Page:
In my presentation, I conceptualize the relationship between public action and technology by combining my phenomenological interpretation of the philosopher Hannah Arendt’s thinking with sociotechnical approaches.
For ages, immateriality has been taken as an ontological assumption in the field of media and communication studies. The research has focused mostly to language, meaning and representation. Technology is generally understood instrumentally, as a medium for transmitting message, or at the most, as a mean of expression, which might have characteristics that will affect interpretation or transmitting the message. Anthropocentrism characterizes also the theories of public action, which focuses foremost on analysing human beings as “speaking creatures”. Obviously, these approaches are not wrong, but most of the time they are not capable to grasp the material conditions behind the human action.
In recent years, the effects of social media algorithms on public debate are forcing researches to take the role of technology and materiality into precise focus of their analyses. In media studies, new materialism is realised as, for example, popularity of theories of affects, affordances, and infrastructures. However, the role of technology and more systematic analysis of agency as a part of theory of public action has been marginalized in communication and political studies. Public action is a key concept as part of thinking of the possibilities of citizens to participate in democracy and thus, cannot be left only as a theoretical ideal. It must be seen in a new relation with dynamic material environment.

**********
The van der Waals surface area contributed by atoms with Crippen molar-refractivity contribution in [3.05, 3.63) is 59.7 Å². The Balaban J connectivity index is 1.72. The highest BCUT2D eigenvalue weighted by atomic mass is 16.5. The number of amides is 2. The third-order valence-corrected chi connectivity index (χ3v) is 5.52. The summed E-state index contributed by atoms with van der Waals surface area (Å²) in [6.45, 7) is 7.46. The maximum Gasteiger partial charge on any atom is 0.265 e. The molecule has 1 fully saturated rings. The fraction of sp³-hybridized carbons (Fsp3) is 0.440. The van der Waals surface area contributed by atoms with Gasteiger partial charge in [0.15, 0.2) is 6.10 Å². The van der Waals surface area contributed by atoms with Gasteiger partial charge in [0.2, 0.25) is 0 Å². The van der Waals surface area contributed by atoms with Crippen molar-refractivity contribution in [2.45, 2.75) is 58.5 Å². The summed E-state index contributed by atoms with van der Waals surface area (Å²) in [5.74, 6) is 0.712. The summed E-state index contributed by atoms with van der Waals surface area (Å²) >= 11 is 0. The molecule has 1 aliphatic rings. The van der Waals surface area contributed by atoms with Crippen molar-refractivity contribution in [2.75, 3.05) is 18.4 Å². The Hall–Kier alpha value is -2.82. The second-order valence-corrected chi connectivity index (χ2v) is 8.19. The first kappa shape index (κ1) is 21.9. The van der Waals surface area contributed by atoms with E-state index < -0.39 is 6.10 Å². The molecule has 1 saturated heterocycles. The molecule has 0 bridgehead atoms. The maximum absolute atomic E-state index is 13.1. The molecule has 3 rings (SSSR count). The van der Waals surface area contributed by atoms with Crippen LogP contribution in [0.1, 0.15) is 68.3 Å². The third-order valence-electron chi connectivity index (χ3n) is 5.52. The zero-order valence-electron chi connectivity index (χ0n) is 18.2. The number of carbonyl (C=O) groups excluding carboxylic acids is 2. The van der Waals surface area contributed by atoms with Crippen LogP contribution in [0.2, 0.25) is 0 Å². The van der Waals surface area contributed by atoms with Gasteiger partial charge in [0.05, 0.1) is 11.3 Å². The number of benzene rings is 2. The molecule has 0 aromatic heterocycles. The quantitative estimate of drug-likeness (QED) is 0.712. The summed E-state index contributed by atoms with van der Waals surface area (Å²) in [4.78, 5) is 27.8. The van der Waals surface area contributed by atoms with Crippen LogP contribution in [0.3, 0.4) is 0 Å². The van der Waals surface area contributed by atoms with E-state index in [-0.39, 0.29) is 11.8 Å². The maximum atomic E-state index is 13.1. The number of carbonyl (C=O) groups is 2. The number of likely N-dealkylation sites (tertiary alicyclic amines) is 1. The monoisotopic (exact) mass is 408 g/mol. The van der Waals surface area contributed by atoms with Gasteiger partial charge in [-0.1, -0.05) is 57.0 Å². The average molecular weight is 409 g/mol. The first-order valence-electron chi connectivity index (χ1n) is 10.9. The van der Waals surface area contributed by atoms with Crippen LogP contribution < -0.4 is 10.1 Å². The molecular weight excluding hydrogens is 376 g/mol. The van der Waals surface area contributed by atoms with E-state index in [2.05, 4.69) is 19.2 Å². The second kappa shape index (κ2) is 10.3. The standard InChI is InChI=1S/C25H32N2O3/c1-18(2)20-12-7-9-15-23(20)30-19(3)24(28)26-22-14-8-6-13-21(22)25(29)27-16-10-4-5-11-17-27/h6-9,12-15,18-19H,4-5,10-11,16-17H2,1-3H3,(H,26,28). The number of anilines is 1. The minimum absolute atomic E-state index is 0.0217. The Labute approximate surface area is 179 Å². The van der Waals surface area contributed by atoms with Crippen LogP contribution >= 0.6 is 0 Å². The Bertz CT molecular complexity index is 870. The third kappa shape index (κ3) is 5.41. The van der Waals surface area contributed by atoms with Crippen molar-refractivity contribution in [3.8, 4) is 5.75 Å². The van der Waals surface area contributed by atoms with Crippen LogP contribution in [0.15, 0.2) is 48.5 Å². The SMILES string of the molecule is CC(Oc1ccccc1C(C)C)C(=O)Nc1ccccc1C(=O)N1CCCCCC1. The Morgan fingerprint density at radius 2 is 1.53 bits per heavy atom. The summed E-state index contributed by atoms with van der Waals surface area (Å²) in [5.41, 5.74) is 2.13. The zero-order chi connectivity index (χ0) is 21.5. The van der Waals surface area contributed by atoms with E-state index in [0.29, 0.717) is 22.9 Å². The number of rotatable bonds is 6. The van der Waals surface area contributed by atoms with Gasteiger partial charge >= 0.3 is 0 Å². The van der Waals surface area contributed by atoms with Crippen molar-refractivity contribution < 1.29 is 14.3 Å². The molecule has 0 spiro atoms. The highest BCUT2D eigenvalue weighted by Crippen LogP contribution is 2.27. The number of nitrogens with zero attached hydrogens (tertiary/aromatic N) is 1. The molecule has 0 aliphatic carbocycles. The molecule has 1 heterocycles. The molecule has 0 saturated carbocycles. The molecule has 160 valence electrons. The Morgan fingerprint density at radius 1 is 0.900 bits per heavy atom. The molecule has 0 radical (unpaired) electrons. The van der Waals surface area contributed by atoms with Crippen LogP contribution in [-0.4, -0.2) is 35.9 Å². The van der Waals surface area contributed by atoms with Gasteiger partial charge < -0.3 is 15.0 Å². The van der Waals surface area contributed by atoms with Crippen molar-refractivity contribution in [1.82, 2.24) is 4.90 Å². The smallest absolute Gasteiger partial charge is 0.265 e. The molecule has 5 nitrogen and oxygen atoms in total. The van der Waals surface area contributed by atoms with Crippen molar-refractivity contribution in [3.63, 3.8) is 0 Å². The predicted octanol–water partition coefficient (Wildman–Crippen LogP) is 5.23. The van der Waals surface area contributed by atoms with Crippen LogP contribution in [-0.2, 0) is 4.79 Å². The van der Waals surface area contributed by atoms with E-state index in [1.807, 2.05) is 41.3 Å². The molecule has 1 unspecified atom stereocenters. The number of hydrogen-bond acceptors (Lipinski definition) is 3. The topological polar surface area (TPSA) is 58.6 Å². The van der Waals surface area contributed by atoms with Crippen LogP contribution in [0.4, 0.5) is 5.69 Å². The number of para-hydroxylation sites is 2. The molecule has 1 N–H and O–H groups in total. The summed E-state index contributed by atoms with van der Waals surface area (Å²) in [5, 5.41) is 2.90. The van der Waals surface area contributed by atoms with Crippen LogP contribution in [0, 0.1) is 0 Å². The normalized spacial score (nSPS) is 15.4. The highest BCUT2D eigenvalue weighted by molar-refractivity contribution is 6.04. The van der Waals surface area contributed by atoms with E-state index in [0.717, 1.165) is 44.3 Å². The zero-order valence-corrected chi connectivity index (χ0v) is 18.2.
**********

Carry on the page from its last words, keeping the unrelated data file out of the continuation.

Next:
In the presentation, I will provide new view on the debate by considering philosopher Hannah Arendt as a phenomenological theorist of science and technology. In the field of communication studies, Arendt has been mostly approached through “Habermasian lenses”. Whereas my interpretation emphasizes phenomenological reading of pluralism inherent in Arendt’s thinking while opening her other concepts in a novel to philosophical discussion. The pluralism is not something that just is but something that we must do - it manifests itself only as the actualization of pluralism in the realms of appearances. I put forth that, to forget the phenomenological dimension of Arendt’s thinking is to leave the conception of pluralism as a superficial and not to acknowledge her view of the nature of being-in-the-world as material and intersubjective. Against this interpretation, it becomes also easier to understand Arendt’s criticism of cartesian dualism and modern technology, in which the technology has a central role in the alienation from the common world.
My interpretation of Arendt resonates meaningfully but unheeded way with the central premises of social technology studies (STS). Especially critical posthumanistic theorists of technology have been striving to conceptualize non-human agency and criticize the central worldview of humanism as insufficient in present world that challenges traditional dualistic divisions between social and material. By combining Arendt's analysis of the disappearance of the foundation of politics in the modern world with understanding of the intertwining relationship of critical technology studies, opens up theoretical framework which allows to study political agency as something that originates through the human and non-human interaction.